Adolescence and early adulthood are periods of experimentation during which health detrimental behaviours might be acquired.
This study’s purpose is to evaluate physicians’ likelihood of addressing health risk behaviours with youths depending on the youths’ wishes, risk behaviours and personal characteristics.
Data were drawn from the third wave (2017-18) of the GenerationFRee longitudinal study carried out on a sample of 1970 youths aged 17-26 in Switzerland. Analysed risk behaviours were: eating disorders, substance use, emotional wellbeing, problematic Internet use and gambling. Bivariate and multivariate analyses were performed, results are presented as adjusted odds ratios (aORs).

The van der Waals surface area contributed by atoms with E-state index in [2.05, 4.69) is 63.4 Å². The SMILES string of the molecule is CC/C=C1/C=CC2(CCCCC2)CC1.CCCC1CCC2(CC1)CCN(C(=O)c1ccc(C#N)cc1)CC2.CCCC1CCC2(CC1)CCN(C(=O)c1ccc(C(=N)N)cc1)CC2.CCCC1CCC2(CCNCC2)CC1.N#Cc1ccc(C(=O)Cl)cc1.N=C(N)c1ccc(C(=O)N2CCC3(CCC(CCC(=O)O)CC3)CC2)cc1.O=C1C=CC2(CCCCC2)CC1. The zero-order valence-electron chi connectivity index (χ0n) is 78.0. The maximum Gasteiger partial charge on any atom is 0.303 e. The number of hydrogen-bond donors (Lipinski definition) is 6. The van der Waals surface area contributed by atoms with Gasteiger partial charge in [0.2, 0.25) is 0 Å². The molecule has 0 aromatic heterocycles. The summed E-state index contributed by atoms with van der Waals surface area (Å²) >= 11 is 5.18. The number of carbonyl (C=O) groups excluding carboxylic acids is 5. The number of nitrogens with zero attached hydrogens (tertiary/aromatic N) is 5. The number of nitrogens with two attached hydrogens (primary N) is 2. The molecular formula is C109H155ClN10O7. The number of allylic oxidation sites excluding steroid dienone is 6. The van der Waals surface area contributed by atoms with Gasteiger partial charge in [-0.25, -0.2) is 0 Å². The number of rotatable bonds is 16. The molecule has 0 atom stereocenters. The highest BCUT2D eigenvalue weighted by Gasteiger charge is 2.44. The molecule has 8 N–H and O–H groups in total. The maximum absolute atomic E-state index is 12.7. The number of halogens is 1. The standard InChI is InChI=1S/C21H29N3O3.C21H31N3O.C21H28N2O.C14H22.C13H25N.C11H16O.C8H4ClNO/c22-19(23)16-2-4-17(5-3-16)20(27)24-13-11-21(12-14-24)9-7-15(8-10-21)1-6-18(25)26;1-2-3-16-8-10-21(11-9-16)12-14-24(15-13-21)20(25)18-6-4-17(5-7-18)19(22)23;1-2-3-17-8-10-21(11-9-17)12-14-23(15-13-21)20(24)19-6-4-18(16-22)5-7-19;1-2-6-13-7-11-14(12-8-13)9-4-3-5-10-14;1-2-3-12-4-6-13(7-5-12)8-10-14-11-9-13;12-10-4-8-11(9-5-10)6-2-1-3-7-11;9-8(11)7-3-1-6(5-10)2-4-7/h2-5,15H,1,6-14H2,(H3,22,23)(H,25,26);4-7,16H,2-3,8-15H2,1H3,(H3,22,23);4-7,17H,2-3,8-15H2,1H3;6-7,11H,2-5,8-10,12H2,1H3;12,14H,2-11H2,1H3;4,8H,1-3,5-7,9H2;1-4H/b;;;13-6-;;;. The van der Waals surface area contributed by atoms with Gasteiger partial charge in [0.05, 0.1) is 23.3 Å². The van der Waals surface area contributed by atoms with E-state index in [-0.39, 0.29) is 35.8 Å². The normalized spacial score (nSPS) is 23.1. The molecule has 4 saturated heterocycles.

Physicians discussed most risk behaviours with less than half of the youths. The odds of addressing risk behaviours were seldom raised when the risk behaviour was present, or when the youth wished to discuss it. Emotional wellbeing was addressed with half as many males as females (aOR 0.47), and drugs were found to be addressed more frequently with youths reporting a low family socio-economic status (aOR 6.18). When a risk behaviour is addressed it is mostly alongside an extended screening.
This study confirmed the low levels of health risk behaviours screening, regardless of the youths’ wish to discuss the topic with their physician. Despite the low levels, physicians do tend to screen systematically, especially when discussing substance use. There is a need to improve physicians training in risk behaviour screening and counselling in order to increase this practice.
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